32 research outputs found

    Using Multivariate Concept Mapping to Examine Counselor Educators’ Implicit Model of the Profession’s Functions

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    This study employed multivariate concept mapping to examine counselor educator’s implicit conceptualizations of their possible professional functions. It was important as counselor educator’s implicit and explicit understanding of the field affect both the curriculum of counseling programs and the attitudes they convey to their students in the classroom. This approach netted seven discrete clusters of counseling functions. These clusters arrayed on two dimensions that were labeled cognitive versus affective and process focused versus structured interventions. Implications for counselor educators include suggestions for using counselor educator’s implicit maps of the professions many functions to individualize professional socialization, develop professional synergy and build social reciprocity. Using Multivariate Concept Mapping to Examine Counselo

    Factors That Limit Counselor Metacompetence and the Suggested Role of Supervisors

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    In some countries, including South Korea and the U.S., counselors are not required to receive supervision once they have been credentialed. The expectation is that they will have developed sufficient levels of metacompetence (the ability to assess what one knows and does not know; Falender & Schafranske, 2007; 2014) that they can be trusted to self-monitor their professional practice. But there are factors that limit metacompetence, some of which are normative (e.g., the tendency to overestimate competence; automaticity) and some are nonnormative (e.g., life crises or personal difficulties that the counselor might experience). This paper briefly discusses those limitations and then suggests career-long supervision as a mechanism to address them

    Supervision as Pedagogy: Attending to Its Essential Instructional and Learning Processes

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    The various supervision models each emphasize particular interventions. But to conceptualize supervision as a teaching-learning process permits a common framework and attention to supervision\u27s basic change mechanisms. This article discusses the four learning strategies of modeling, feedback, direct instruction, and self-directed learning through reflective practice, arguing that their effects are mediated by the quality of the supervisory relationship. As well, it makes the case that feedback grounds a developmental continuum that extends from direct instruction when supervisors are learning new skills to reflective practice, whick becomes increasingly prominent as the supervisee gains experience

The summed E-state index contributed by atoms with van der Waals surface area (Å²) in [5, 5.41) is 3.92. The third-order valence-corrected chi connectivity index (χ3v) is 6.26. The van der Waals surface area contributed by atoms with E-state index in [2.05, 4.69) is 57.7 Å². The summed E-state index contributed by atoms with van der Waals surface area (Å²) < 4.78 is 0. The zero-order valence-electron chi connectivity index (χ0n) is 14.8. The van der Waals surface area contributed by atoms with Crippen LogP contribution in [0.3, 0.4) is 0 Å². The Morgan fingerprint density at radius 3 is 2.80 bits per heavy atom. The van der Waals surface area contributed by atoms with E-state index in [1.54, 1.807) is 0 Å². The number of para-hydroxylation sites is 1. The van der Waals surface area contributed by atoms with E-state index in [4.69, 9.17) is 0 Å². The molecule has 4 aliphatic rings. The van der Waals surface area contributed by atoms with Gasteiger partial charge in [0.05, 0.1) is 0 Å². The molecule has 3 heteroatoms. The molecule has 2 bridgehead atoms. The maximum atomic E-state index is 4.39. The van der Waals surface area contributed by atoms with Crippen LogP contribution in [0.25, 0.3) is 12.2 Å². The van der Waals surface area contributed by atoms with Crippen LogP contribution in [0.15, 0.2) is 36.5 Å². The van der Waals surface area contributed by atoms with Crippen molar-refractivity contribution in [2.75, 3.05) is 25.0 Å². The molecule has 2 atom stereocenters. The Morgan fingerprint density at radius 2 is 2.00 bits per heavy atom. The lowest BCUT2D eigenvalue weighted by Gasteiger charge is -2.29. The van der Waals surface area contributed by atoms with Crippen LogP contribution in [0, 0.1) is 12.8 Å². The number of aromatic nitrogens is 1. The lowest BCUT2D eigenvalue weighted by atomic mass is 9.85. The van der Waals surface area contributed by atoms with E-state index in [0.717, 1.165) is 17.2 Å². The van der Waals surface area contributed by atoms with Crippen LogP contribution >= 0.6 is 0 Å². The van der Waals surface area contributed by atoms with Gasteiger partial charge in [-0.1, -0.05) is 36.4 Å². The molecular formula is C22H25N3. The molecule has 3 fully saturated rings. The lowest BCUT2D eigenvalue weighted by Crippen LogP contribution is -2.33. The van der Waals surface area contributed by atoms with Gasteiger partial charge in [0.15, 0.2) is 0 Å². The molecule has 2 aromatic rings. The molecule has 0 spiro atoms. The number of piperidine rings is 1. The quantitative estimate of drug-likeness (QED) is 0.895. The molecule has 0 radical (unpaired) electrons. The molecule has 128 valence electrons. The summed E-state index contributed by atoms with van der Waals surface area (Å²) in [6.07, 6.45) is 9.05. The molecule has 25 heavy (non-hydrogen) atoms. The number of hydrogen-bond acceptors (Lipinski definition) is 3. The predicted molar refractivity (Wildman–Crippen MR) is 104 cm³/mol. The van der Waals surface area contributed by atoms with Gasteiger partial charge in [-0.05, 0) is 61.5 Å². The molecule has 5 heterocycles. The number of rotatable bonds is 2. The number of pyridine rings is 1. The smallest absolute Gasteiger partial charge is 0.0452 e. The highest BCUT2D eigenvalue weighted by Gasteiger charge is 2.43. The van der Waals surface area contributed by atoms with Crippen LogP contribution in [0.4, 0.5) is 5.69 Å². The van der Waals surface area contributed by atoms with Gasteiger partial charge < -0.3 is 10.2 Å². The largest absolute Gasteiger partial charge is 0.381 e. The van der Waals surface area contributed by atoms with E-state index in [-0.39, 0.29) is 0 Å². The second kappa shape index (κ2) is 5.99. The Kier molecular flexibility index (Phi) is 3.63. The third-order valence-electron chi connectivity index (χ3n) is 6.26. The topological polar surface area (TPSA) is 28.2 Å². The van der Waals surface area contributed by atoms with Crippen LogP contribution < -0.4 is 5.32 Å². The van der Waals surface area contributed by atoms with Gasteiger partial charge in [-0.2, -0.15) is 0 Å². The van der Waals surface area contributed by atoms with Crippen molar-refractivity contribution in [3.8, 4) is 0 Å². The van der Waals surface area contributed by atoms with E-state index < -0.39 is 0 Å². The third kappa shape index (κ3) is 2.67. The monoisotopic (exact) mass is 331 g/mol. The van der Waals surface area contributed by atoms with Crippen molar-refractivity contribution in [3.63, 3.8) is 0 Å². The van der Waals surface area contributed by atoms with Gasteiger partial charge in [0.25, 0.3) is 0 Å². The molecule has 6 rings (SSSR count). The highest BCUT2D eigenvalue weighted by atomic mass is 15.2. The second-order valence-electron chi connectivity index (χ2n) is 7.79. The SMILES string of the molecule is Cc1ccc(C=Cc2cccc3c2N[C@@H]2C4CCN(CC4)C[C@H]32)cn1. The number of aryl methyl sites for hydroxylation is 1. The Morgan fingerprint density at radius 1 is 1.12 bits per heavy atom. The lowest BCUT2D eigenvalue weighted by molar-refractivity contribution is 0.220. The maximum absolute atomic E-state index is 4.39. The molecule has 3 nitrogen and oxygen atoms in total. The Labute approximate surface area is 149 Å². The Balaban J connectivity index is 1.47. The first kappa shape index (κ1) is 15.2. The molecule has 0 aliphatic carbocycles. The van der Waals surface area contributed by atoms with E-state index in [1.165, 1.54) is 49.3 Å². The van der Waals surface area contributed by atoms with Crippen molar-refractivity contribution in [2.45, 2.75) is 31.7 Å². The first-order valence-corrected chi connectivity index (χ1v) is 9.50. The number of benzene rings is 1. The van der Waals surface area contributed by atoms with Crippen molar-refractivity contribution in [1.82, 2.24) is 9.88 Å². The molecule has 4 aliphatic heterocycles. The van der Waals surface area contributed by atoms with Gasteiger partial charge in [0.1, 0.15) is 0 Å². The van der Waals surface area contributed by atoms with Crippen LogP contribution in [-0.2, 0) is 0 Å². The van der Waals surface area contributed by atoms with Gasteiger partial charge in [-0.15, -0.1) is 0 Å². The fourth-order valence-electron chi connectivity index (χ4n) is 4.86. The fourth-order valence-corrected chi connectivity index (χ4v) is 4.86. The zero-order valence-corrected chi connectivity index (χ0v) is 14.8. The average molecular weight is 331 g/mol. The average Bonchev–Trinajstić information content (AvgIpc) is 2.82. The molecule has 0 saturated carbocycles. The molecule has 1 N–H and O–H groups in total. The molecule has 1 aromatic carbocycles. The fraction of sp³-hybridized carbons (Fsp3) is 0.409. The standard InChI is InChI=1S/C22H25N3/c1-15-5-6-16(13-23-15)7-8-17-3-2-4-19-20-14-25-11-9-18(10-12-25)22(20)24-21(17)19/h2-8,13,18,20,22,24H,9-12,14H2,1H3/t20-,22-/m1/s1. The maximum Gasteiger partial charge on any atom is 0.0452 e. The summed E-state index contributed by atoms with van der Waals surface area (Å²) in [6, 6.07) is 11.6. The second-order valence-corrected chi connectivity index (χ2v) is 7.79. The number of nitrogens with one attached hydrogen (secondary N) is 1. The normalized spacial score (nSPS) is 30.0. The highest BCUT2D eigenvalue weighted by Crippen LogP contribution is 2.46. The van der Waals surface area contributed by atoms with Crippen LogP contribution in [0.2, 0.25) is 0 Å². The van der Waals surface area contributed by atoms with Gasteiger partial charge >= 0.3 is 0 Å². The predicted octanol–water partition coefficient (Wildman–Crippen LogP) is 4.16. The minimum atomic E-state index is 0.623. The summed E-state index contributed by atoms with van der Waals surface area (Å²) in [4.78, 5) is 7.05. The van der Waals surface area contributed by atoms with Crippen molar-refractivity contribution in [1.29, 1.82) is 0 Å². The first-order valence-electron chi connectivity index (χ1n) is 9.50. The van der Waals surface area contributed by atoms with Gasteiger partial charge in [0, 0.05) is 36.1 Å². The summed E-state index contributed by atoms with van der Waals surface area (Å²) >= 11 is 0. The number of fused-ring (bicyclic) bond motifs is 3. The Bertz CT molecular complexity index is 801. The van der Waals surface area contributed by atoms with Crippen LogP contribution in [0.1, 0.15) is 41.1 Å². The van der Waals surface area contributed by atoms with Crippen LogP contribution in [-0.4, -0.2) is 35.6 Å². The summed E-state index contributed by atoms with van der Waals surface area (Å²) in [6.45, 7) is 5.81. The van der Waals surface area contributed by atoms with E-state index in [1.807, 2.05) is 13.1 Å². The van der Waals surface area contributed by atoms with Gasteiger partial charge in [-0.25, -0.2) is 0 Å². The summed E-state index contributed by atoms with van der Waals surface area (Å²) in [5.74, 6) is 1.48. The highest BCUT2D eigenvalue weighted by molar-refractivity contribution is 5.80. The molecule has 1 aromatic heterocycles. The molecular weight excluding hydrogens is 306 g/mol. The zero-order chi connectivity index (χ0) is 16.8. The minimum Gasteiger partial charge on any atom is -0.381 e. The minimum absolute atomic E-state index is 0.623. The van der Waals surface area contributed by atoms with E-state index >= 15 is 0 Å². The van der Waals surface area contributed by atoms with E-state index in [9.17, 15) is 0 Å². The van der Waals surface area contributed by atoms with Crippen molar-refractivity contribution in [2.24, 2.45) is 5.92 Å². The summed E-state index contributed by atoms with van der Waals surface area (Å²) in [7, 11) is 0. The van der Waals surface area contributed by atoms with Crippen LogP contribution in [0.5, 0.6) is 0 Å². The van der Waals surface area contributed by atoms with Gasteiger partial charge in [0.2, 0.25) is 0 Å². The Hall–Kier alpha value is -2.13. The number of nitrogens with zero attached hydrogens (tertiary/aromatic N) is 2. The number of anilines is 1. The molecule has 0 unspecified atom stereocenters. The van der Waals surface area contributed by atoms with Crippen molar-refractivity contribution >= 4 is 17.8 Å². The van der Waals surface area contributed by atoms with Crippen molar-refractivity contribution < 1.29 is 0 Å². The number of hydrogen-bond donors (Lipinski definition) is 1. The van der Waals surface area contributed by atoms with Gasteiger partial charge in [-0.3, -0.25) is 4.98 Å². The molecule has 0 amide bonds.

Using Accountability Mechanisms More Intentionally: A Framework and Its Implications For Training Professional Psychologists

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    Accountability plays an essential though underexplored role in ensuring quality psychology training. This article considers the accountability of not only training programs but also the people who are involved as faculty, supervisors, and trainees. It discusses the essential processes and purposes of accountability and then suggests a framework that might guide more intentional use of accountability mechanisms. The article then gives examples of how that knowledge might be used to improve psychology training. For example, it makes the distinction between process and outcome accountability and suggests ways in which the latter might be given more prominence

    South Korean Supervisees\u27 Experience of and Response to Negative Supervision Events

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    This study used a grounded theory approach to explore South Korean supervisees’ negative supervisory experiences in order to better understand and improve the current status of supervision practice in Korea. Many findings were consistent with those of similar studies conducted in Western countries. These included instances of supervisors dismissing supervisees’ thoughts and feelings, supervisees being reluctant to bring their concerns about such behavior to the supervisor, and supervisees experiencing such consequences as reduced motivation to participate in supervision and even personal distress. In addition, this study also highlighted the important role that culture can play. For example, the hierarchical nature of relationships in Confucian-influenced societies amplifies the issues of hierarchy that are inherent in supervision. The societal norms of indirect communication created challenges for supervisors and supervisees and the importance of saving face (chemyeon) sometimes added to supervisees’ distress. The conceptual model that was developed on the basis of these interviews may help increase sensitivity to these issues and inform supervisor training. [ABSTRACT FROM PUBLISHER]